The Freeride is powered by Ski-Doo’s 850 twin cylinder two stroke motor with direct electronic injection. This motor is rated for approximately 165 horsepower, corrected for sea level. Its drivetrain is made up of pDrive with the drive clutch with QRS as the driven clutch. Engagement speed is 3,800 RPM. The Freeride’s large drive sprocket has 45-teeth whereas the small sprocket has eight. The track driver is 7.2-inches in diameter.
What we learned from a day’s work on the Freeride 137 is that with its rMotion rear suspension and RAS-3 front end, it is sure-footed and stable on the trails. As junk whoops roll under the Gen4 chassis, the two suspensions work in tandem to keep ski scrub and lift to a minimum. But, being the 137 Freeride has a narrow front end and its handlebars are configured for standup riding, outside ski lift is more apparent than a Renegade’s, which means when the Freeride is deep into a corner’s apex, the driver has to bleed off some speed to settle the front end down before squeezing the throttle open. This is where a 137 Renegade will launch ahead of the Freeride 137 as its wider front end, trail-specific skis, and a cockpit built for cornering, give the rider permission to lean and be aggressive from their seated position.
Conversely, what happens when rider #1 on a 137 Renegade X-RS and rider #2 on a 137 Freeride, roll off the trail together and into 12-inches of powder covering some sweet rolling hills? Here the table turns. The Freeride 137, with its wider and taller track, and wider- and deeper-keel Pilot DS 2 (“DS” for deep snow) powder skis, will rapidly pull ahead of the Renegade X-RS; the Freeride is designed with powder play in mind.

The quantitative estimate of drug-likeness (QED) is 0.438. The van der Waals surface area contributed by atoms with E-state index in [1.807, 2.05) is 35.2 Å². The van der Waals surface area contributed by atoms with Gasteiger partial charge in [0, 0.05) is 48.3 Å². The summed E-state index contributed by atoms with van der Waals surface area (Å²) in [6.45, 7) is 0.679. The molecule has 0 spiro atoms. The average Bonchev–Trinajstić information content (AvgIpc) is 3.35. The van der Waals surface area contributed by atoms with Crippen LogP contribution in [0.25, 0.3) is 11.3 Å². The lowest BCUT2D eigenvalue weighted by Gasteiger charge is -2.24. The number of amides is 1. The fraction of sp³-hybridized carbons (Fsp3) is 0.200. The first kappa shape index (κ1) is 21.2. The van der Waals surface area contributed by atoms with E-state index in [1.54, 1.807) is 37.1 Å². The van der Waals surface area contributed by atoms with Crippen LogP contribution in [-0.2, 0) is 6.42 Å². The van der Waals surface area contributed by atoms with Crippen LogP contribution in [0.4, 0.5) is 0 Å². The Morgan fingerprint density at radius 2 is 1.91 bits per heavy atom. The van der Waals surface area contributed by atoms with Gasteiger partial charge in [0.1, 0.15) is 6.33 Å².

Given all of the aforementioned comparisons, the Freeride 137 is a short crossover snowmobile, by crossover snowmobile standards. Meaning, Ski-Doo’s 146 Freeride may be the better choice if you plan to explore some Rocky Mountain backcountry. In other words: When choosing a crossover snowmobile, especially in the Freeride line, study the differences between the two track lengths – 146 versus 137; the longer the track, the greater the floatation.
Now, we had fun making the 2018 Ski-Doo 850 Freeride 137 behave like a mountain and crossover snowmobile. We threw it into the deep end of a mountain and made it swim. It did gasp for air a few times as we pushed it through some marginally-deep powder on some steep slopes. We would have liked more foot print under the Gen4 chassis, but we learned to make it perform as intended. As the mountain team for Snowmobile.Com, we do gravitate to the steep-and-deep. However we can settle down long enough to flog a crossover snowmobile in its backyard. So what is the 137 Freeride’s playground? It is mostly trail where the trail leads to some January powder up to a foot deep.
Now, we toss in one last bit of Freeride info, something 2018 Gen4 Renegade owners can’t have: SHOT – Start Hot. Freeride owners can equip their snowmobile with Ski-Doo’s 25-pound electric start kit, but why when a large capacitor, fast-dump electronic start is available which only adds a claimed seven pounds to the Freeride’s dry weight of 476. On the down side, SHOT starting was only a Spring-buy option and it appears that its time has come and gone. Hopefully dealers ordered their Fall inventory of 137 Freerides with SHOT. Conversely, all 2018 850 Gen4 Renegade models come equipped with normal electric start as standard equipment, Spring-buy or not.
In closing, the 2018 Ski-Doo 850 Freeride 137 is for the rider who has robust short track DNA, but who now and then sips some Rocky Mountain deep-powder elixir. Basically, it is for the short track rider who wants to be unique.